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NSW residents will be able to travel to Tasmania without facing quarantine from next Friday, after Tasmania deemed the state to be low risk.
Tasmanian Premier Peter Gutwein announced on Tuesday that NSW would be re-classified as a low-risk area from November 6.
The announcement followed comments from NSW Premier Gladys Berejiklian about the ongoing border closure restrictions with Victoria.
NSW Premier Gladys Berejiklian.Credit:James Brickwood
Ms Berejiklian said she would only reopen the border with Victoria once she has seen the impact of restrictions easing in the southern state.
Victoria recorded its second day in a row of zero cases on Tuesday, but she said "the real test" would come when people started moving around after restrictions ease from midnight.
"We want to open that border as soon as we can. But what is really important to us is to see what happens once Victoria eases restrictions down there," Ms Berejiklian said.
"It’s easy not to spread the virus when everyone is confined to their home or has limited mobility. But once you ease restrictions and people start moving around again, that’s the real test.
"I think the residents of NSW would expect me and my government to be responsible in how we deal with that."
NSW on Tuesday reported two new cases of locally transmitted COVID-19 overnight and 10 cases in overseas travellers in hotel quarantine.
The two local cases were household contacts of previously reported cases linked to the Oran Park community cluster in Sydney's south-west. There are now 25 cases linked to that cluster.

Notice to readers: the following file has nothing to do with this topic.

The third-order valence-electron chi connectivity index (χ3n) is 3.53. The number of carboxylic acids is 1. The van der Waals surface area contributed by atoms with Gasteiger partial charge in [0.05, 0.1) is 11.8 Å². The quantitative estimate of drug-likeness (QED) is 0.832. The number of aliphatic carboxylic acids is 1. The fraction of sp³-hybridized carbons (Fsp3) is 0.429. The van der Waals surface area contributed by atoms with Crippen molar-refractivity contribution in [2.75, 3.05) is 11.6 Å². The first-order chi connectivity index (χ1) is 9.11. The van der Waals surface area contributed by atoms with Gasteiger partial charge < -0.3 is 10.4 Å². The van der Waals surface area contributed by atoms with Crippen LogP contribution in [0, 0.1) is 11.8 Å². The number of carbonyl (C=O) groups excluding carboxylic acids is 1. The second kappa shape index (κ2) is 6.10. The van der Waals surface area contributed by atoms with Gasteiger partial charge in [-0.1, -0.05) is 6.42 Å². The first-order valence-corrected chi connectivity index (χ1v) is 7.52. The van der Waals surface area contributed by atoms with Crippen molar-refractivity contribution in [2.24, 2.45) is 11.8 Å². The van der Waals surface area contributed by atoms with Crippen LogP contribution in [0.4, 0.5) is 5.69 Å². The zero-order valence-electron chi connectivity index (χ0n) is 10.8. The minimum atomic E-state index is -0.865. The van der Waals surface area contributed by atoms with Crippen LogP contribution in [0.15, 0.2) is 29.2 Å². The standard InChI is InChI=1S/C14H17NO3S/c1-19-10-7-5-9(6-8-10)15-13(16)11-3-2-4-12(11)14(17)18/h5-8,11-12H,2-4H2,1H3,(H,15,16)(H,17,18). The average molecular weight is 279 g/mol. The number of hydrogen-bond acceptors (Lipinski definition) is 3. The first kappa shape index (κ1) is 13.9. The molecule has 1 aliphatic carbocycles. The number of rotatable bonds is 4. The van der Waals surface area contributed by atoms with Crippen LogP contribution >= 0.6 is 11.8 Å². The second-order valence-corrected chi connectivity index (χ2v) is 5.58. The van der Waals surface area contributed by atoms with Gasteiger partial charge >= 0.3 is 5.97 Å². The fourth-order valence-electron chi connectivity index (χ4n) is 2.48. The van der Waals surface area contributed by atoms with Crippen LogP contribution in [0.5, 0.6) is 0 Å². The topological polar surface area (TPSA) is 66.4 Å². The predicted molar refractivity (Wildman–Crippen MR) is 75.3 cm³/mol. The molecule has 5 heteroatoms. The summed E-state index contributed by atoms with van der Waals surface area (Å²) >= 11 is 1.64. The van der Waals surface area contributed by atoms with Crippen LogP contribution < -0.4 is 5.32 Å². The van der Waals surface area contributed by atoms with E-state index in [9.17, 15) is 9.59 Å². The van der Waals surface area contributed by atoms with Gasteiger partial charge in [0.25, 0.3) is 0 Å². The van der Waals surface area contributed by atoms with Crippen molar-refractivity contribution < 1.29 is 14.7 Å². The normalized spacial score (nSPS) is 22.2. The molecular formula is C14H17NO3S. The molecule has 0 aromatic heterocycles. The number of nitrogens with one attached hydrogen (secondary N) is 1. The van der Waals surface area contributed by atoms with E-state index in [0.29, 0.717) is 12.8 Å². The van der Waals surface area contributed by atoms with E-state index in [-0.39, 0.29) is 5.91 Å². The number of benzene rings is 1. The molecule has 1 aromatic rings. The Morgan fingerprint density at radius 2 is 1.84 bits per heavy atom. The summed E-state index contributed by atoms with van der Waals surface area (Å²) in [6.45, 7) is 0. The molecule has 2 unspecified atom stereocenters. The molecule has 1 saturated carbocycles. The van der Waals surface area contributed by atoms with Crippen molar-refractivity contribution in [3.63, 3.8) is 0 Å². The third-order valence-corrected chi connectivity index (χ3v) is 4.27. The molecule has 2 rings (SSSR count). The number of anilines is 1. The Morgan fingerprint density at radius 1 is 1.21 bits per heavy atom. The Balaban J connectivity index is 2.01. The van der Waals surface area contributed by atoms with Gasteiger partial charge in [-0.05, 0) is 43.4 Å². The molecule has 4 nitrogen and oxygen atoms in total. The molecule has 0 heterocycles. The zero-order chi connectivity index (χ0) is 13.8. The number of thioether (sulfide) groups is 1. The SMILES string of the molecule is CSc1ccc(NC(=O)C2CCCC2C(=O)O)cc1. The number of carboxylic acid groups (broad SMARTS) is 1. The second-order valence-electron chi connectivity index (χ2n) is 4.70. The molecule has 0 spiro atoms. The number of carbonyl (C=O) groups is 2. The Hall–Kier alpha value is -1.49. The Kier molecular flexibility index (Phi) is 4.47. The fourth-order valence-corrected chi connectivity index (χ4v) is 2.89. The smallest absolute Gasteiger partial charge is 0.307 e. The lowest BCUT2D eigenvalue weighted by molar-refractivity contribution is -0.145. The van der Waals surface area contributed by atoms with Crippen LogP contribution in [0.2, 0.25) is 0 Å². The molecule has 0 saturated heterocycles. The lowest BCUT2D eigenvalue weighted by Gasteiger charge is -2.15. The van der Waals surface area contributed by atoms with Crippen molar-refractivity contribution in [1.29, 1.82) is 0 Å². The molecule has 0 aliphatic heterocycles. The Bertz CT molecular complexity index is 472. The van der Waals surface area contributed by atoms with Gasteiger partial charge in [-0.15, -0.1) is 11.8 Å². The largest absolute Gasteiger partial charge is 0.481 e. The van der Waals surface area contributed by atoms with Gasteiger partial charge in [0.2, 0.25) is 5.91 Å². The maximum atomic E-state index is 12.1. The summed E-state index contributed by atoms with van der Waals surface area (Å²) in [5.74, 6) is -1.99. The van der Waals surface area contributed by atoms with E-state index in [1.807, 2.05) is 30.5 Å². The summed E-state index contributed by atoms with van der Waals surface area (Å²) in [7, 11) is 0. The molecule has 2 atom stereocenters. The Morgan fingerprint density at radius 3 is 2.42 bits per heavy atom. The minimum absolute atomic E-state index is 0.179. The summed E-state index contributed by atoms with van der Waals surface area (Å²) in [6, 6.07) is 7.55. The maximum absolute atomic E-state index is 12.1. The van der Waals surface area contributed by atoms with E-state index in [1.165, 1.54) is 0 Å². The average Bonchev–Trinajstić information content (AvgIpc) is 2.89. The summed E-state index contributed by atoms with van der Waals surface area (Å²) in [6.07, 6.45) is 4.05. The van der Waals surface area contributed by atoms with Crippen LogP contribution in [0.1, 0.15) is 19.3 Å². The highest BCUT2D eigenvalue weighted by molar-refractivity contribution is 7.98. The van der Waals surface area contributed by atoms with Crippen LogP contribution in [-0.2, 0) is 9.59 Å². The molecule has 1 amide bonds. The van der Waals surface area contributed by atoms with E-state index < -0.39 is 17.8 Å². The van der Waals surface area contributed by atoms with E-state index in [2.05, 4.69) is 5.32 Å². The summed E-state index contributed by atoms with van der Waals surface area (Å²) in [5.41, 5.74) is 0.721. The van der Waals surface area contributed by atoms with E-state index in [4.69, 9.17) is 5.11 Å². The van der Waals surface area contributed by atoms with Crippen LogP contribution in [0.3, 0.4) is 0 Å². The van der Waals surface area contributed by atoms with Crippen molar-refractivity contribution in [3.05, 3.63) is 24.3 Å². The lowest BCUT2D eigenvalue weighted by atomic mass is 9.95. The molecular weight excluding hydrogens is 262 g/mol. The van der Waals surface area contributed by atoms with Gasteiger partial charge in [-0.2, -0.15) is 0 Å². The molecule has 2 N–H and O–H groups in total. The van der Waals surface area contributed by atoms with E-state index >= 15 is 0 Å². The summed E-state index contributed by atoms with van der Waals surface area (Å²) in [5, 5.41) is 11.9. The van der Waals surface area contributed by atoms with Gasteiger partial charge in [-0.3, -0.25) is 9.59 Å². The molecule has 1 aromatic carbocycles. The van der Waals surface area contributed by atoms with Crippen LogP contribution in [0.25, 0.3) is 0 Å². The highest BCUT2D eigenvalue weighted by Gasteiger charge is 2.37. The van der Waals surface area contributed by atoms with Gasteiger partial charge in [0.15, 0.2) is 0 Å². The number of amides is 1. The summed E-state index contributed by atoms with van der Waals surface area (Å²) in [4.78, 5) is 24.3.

Ms Berejiklian was on the Mid-North Coast on Tuesday visiting bushfire affected communities. "I think the residents of NSW would expect me and my government to … [open our borders] as soon as we can," she said. "But we need to see what impact the easing of restrictions in Melbourne and Victoria has.
Victorian Premier Daniel Andrews said, while restrictions would ease from midnight, it was vital that the state remained vigilant and continued to get tested.
"Not every day will be zero. There will be cases, there will be outbreaks," he said. "We're well placed to manage those. But the management of those is a partnership."
He said the government was working towards the roll-out of rapid testing, but could not say when it would become widely available.
"It is not quite as accurate as the longer-form testing, if you like. But the turnarounds are really, really quick, and it can help just in getting … more of a picture than no testing, in given settings," he said.
More to come
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